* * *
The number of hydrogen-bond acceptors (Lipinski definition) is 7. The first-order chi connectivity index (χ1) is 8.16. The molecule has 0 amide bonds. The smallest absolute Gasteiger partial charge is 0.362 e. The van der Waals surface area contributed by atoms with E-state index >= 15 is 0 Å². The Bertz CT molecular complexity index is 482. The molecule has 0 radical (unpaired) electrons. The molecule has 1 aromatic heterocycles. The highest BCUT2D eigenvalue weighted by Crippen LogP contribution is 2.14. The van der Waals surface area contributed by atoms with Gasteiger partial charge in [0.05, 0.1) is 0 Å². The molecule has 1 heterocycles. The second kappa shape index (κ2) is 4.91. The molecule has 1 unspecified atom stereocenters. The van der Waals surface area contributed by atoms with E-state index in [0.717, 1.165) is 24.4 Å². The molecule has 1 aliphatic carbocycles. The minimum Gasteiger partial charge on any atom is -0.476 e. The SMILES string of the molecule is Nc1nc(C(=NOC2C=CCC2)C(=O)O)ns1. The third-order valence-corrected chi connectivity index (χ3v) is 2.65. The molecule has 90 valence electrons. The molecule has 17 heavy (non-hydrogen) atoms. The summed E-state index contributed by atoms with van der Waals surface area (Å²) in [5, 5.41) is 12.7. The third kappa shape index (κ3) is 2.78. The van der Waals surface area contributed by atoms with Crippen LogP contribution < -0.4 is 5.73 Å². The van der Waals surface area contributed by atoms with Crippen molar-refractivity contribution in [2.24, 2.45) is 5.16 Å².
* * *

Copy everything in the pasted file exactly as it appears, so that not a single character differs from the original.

The number of hydrogen-bond acceptors (Lipinski definition) is 7. The first-order chi connectivity index (χ1) is 8.16. The molecule has 0 amide bonds. The smallest absolute Gasteiger partial charge is 0.362 e. The van der Waals surface area contributed by atoms with E-state index >= 15 is 0 Å². The Bertz CT molecular complexity index is 482. The molecule has 0 radical (unpaired) electrons. The molecule has 1 aromatic heterocycles. The highest BCUT2D eigenvalue weighted by Crippen LogP contribution is 2.14. The van der Waals surface area contributed by atoms with Gasteiger partial charge in [0.05, 0.1) is 0 Å². The molecule has 1 heterocycles. The second kappa shape index (κ2) is 4.91. The molecule has 1 unspecified atom stereocenters. The van der Waals surface area contributed by atoms with E-state index in [0.717, 1.165) is 24.4 Å². The molecule has 1 aliphatic carbocycles. The minimum Gasteiger partial charge on any atom is -0.476 e. The SMILES string of the molecule is Nc1nc(C(=NOC2C=CCC2)C(=O)O)ns1. The third-order valence-corrected chi connectivity index (χ3v) is 2.65. The molecule has 90 valence electrons. The molecule has 17 heavy (non-hydrogen) atoms. The summed E-state index contributed by atoms with van der Waals surface area (Å²) in [5, 5.41) is 12.7. The third kappa shape index (κ3) is 2.78. The van der Waals surface area contributed by atoms with Crippen LogP contribution < -0.4 is 5.73 Å². The van der Waals surface area contributed by atoms with Crippen molar-refractivity contribution in [2.24, 2.45) is 5.16 Å².